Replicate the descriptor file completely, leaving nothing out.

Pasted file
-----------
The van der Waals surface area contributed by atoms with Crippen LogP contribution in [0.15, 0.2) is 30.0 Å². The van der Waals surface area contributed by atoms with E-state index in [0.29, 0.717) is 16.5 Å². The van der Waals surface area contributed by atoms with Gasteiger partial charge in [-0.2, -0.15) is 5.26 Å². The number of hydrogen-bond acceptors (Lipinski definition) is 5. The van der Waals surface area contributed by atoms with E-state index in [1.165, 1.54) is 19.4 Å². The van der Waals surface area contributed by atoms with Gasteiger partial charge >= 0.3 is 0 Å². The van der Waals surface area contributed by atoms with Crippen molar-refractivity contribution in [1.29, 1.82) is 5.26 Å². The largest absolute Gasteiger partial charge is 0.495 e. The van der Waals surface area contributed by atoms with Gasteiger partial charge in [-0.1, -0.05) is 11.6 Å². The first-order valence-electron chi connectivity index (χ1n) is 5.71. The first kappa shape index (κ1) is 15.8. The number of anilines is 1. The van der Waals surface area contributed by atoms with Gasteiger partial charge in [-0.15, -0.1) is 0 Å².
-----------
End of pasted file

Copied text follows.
The van der Waals surface area contributed by atoms with Crippen LogP contribution in [0.15, 0.2) is 30.0 Å². The van der Waals surface area contributed by atoms with E-state index in [0.29, 0.717) is 16.5 Å². The van der Waals surface area contributed by atoms with Gasteiger partial charge in [-0.2, -0.15) is 5.26 Å². The number of hydrogen-bond acceptors (Lipinski definition) is 5. The van der Waals surface area contributed by atoms with E-state index in [1.165, 1.54) is 19.4 Å². The van der Waals surface area contributed by atoms with Gasteiger partial charge >= 0.3 is 0 Å². The van der Waals surface area contributed by atoms with Crippen molar-refractivity contribution in [1.29, 1.82) is 5.26 Å². The largest absolute Gasteiger partial charge is 0.495 e. The van der Waals surface area contributed by atoms with Gasteiger partial charge in [-0.1, -0.05) is 11.6 Å². The first-order valence-electron chi connectivity index (χ1n) is 5.71. The first kappa shape index (κ1) is 15.8. The number of anilines is 1. The van der Waals surface area contributed by atoms with Gasteiger partial charge in [-0.15, -0.1) is 0 Å².